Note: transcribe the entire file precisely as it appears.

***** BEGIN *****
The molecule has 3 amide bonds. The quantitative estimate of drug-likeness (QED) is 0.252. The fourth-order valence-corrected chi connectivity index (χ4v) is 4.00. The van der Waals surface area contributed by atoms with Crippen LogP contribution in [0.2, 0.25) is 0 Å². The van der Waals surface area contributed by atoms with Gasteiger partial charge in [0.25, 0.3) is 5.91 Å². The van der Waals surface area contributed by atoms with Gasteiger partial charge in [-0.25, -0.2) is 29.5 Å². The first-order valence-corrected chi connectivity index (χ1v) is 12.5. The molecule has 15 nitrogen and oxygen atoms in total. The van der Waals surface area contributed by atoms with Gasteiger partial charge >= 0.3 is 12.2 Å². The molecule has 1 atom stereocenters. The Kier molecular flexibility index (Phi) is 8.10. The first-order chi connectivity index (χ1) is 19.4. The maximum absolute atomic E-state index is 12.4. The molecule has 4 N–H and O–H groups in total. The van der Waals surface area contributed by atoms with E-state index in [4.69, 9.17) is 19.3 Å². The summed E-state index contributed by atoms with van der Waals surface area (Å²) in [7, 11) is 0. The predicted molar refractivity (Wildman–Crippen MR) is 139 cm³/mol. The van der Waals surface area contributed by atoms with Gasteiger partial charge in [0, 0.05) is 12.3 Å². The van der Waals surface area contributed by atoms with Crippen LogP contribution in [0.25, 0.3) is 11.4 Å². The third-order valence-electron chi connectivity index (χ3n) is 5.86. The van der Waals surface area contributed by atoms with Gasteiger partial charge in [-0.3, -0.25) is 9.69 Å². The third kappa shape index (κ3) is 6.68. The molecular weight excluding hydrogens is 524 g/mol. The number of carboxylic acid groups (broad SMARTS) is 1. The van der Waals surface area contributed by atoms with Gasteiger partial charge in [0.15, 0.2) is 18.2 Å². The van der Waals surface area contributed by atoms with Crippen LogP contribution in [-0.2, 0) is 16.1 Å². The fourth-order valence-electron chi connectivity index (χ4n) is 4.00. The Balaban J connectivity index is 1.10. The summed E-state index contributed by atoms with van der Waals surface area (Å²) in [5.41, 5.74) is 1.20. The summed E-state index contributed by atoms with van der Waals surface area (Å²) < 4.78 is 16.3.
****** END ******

The molecule has 3 amide bonds. The quantitative estimate of drug-likeness (QED) is 0.252. The fourth-order valence-corrected chi connectivity index (χ4v) is 4.00. The van der Waals surface area contributed by atoms with Crippen LogP contribution in [0.2, 0.25) is 0 Å². The van der Waals surface area contributed by atoms with Gasteiger partial charge in [0.25, 0.3) is 5.91 Å². The van der Waals surface area contributed by atoms with Gasteiger partial charge in [-0.25, -0.2) is 29.5 Å². The first-order valence-corrected chi connectivity index (χ1v) is 12.5. The molecule has 15 nitrogen and oxygen atoms in total. The van der Waals surface area contributed by atoms with Gasteiger partial charge >= 0.3 is 12.2 Å². The molecule has 1 atom stereocenters. The Kier molecular flexibility index (Phi) is 8.10. The first-order chi connectivity index (χ1) is 19.4. The maximum absolute atomic E-state index is 12.4. The molecule has 4 N–H and O–H groups in total. The van der Waals surface area contributed by atoms with E-state index in [4.69, 9.17) is 19.3 Å². The summed E-state index contributed by atoms with van der Waals surface area (Å²) in [7, 11) is 0. The predicted molar refractivity (Wildman–Crippen MR) is 139 cm³/mol. The van der Waals surface area contributed by atoms with Gasteiger partial charge in [0, 0.05) is 12.3 Å². The van der Waals surface area contributed by atoms with Crippen LogP contribution in [0.25, 0.3) is 11.4 Å². The third-order valence-electron chi connectivity index (χ3n) is 5.86. The van der Waals surface area contributed by atoms with Gasteiger partial charge in [-0.3, -0.25) is 9.69 Å². The third kappa shape index (κ3) is 6.68. The molecular weight excluding hydrogens is 524 g/mol. The number of carboxylic acid groups (broad SMARTS) is 1. The van der Waals surface area contributed by atoms with Gasteiger partial charge in [0.15, 0.2) is 18.2 Å². The van der Waals surface area contributed by atoms with Crippen LogP contribution in [-0.2, 0) is 16.1 Å². The fourth-order valence-electron chi connectivity index (χ4n) is 4.00. The Balaban J connectivity index is 1.10. The summed E-state index contributed by atoms with van der Waals surface area (Å²) in [5.41, 5.74) is 1.20. The summed E-state index contributed by atoms with van der Waals surface area (Å²) < 4.78 is 16.3.